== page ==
Repton School housed evacuees during the Second World War and sadly lost some of its alumni.
The 1940 mass evacuation of Britain’s troops from northern France left the nation standing virtually alone in its battle against Germany, and soldiers spent much of the year defending both the skies and the seas against bombs and invasion. The June 1940 edition of The Reptonian describes the events that took place in Europe, noting that “the very cradle of European civilisation” had found itself “overrun by the iron-clad armies of the Nazis. All in France is unspeakably terrible. Yet here in Repton, in the middle of our ‘Island Fortress’, all is still, serene, and peaceful.”
That said, the Second World War did have a major impact on Repton School. Here, we’ll explore what school life looked like during the war and remember the Old Reptonians who fought in the Battle of Britain.
In 1938, Repton’s headmaster briefed staff on how the School would react to an international emergency: When the war commenced, many of Repton’s younger masters enlisted, and retired teachers returned to teach the pupils instead. These teachers had to wear gas masks, and the headmaster regularly reprimanded staff who forgot to wear these. Meanwhile, the pupils traded their traditional uniforms of tailcoats and straw hats for practical grey tweed suits.
During the war, Repton managed frequent air raid drills in its bomb shelter, and each House formed a fire squad to respond to enemy action. Repton also formed a Labour Corps and excused boys from watching House matches so they could assist on local farms. And, during most of the first year of the war, Repton parked a well-used fighter aircraft in front of the Grubber. The aircraft’s internal mechanisms were fully exposed, and it provided an excellent training facility for the air force section of the Corps.
After one unsuccessful exercise, the master in charge of the Corps noted that “some sort of non-lethal bomb from the air would teach concealment better than anything”. He believed that live ammunition would encourage pupils to keep their heads down — a theory that fortunately went untested. Luckily, the boys managed just this when a damaged Hurricane exploded into flames in a garden at the back of the Orchard.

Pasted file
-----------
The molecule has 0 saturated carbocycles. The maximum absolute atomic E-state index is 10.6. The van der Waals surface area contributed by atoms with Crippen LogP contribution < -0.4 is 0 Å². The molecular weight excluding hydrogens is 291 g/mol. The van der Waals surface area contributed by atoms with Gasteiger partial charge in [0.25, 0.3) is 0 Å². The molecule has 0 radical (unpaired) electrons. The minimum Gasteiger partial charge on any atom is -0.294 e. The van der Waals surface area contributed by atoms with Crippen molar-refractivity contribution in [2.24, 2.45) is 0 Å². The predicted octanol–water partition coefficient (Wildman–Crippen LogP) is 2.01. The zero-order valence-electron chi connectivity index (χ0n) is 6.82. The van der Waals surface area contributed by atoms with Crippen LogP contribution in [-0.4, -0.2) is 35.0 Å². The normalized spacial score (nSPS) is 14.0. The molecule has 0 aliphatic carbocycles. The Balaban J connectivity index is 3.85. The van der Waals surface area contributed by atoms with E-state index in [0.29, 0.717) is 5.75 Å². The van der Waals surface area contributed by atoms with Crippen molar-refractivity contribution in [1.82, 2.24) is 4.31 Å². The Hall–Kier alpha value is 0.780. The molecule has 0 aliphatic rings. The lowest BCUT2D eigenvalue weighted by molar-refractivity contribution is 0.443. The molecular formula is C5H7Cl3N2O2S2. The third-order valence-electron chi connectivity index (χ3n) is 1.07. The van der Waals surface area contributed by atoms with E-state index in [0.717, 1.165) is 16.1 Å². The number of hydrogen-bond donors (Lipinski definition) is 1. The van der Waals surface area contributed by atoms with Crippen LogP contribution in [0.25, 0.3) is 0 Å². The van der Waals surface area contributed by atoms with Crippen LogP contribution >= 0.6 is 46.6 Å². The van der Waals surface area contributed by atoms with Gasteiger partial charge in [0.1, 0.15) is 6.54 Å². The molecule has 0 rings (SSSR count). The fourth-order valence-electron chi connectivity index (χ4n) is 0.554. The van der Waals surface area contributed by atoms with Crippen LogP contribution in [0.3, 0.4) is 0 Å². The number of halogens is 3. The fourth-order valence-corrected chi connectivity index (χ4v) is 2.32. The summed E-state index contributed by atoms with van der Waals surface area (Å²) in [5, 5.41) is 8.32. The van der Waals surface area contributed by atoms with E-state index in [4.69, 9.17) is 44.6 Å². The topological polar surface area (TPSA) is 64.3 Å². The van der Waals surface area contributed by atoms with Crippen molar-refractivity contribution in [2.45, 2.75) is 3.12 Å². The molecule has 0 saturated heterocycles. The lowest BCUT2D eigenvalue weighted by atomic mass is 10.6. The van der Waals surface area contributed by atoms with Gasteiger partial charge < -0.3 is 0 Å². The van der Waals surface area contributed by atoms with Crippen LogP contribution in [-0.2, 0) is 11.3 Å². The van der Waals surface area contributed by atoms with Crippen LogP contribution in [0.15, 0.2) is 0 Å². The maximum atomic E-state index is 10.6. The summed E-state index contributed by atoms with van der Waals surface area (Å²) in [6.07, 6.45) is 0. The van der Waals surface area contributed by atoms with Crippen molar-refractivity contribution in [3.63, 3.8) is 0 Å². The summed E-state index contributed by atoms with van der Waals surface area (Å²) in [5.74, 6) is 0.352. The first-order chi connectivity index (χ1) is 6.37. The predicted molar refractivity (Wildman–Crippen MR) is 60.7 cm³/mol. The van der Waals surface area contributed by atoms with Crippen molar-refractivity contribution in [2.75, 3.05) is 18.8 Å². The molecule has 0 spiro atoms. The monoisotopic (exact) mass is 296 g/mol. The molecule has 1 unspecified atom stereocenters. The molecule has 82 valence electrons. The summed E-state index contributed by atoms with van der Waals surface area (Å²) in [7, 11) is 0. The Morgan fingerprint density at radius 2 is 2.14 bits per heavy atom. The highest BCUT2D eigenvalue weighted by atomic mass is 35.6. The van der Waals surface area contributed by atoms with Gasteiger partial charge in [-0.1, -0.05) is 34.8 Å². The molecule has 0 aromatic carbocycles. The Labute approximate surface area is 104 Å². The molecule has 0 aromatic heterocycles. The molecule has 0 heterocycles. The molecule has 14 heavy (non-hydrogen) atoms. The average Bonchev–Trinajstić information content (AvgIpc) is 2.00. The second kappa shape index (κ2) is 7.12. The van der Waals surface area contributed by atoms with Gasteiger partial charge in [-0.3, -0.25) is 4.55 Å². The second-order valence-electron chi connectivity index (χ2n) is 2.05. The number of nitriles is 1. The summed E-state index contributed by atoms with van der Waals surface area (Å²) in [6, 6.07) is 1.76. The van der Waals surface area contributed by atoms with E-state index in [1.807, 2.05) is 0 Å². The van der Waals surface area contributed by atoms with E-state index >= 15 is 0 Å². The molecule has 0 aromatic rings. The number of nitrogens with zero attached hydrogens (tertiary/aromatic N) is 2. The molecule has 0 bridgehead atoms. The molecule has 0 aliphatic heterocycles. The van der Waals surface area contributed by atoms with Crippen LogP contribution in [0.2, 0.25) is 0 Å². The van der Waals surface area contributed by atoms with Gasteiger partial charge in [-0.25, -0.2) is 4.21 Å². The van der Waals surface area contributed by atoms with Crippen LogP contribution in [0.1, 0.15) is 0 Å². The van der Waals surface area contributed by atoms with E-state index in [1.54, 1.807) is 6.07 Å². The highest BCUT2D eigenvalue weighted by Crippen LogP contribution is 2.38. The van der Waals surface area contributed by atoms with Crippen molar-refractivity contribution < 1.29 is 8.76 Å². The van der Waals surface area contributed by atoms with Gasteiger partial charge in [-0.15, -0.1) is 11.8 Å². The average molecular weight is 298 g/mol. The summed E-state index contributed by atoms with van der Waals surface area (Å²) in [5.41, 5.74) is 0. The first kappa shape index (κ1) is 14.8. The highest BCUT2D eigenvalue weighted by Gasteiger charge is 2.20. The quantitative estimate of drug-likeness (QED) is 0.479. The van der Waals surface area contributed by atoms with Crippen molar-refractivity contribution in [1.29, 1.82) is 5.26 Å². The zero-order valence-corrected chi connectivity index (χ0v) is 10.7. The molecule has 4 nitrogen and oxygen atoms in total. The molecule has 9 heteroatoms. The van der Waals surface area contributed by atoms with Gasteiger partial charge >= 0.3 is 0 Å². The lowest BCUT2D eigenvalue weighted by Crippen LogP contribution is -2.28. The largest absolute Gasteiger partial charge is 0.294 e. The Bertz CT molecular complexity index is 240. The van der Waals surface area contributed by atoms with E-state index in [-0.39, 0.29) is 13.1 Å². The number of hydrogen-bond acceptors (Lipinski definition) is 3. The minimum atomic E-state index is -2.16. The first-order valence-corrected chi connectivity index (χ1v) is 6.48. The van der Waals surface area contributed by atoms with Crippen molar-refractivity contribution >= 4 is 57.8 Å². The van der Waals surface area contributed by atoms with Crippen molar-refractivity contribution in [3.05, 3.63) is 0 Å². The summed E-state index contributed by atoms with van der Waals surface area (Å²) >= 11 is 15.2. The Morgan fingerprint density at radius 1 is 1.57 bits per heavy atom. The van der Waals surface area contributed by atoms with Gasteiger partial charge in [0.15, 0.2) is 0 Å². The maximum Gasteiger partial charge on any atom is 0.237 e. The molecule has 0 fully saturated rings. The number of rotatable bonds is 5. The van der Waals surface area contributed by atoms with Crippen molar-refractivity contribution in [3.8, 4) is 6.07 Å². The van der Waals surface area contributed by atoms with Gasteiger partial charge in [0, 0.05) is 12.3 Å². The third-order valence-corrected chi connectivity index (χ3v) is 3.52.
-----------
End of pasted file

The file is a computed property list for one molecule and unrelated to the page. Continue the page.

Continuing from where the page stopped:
During the summer of 1940, the pupils from King Edward’s School in Birmingham were evacuated to Repton and boarded at homes in the village. Other evacuees attended the School from Framlingham College in Suffolk and from Alpine College in Switzerland. Meanwhile, Liverpool’s Walker Art Gallery moved much of its collection to the School for safekeeping, and Old Mitre, a Repton boys’ House, became accommodation for several RAF personnel.
As the threat to Britain increased, Repton’s headmaster cancelled Speech Day, which was unheard of, and discussed defence measures for the expected invasion with the housemasters. The School then established a Home Guard platoon to protect the armoury. When the 1940 summer term ended, the Battle of Britain had been going on for over a fortnight. Although Repton was well away from the action on the South Coast, the School lost four former pupils over the summer: Philip Barran, Robert Shaw, Lionel Schwind, and Peter Drummond-Hay.
Barran joined the RAF as a pilot at the beginning of the Second World War. He was a founding member of No. 609 Squadron. On July. 11, 1940, the radar stations picked up a signal on the Dorset coast, and No. 609 Squadron sent six spitfires into the area, where they found a formation of Stukas about to attack a convoy. The Messerschmitts attacked and shot Barran, who was the flight commander, in the combat that followed. Barran managed to bail out five miles from the shore. Although he was rescued from the sea, he died before reaching land.
Shaw was a pilot officer in the Royal Air Force Volunteer Reserve, No. 1 Squadron. On Sept. 3, 1940, much of the Battle of Britain was taking place over Kent. More than 600 enemy planes circled, and the RAF launched 729 sorties and 123 patrols in response. Shaw died that morning as he intercepted enemy planes in his Hurricane. His body was never recovered, but a memorial garden has been planted over the crash site, where villagers continue to honour his sacrifice.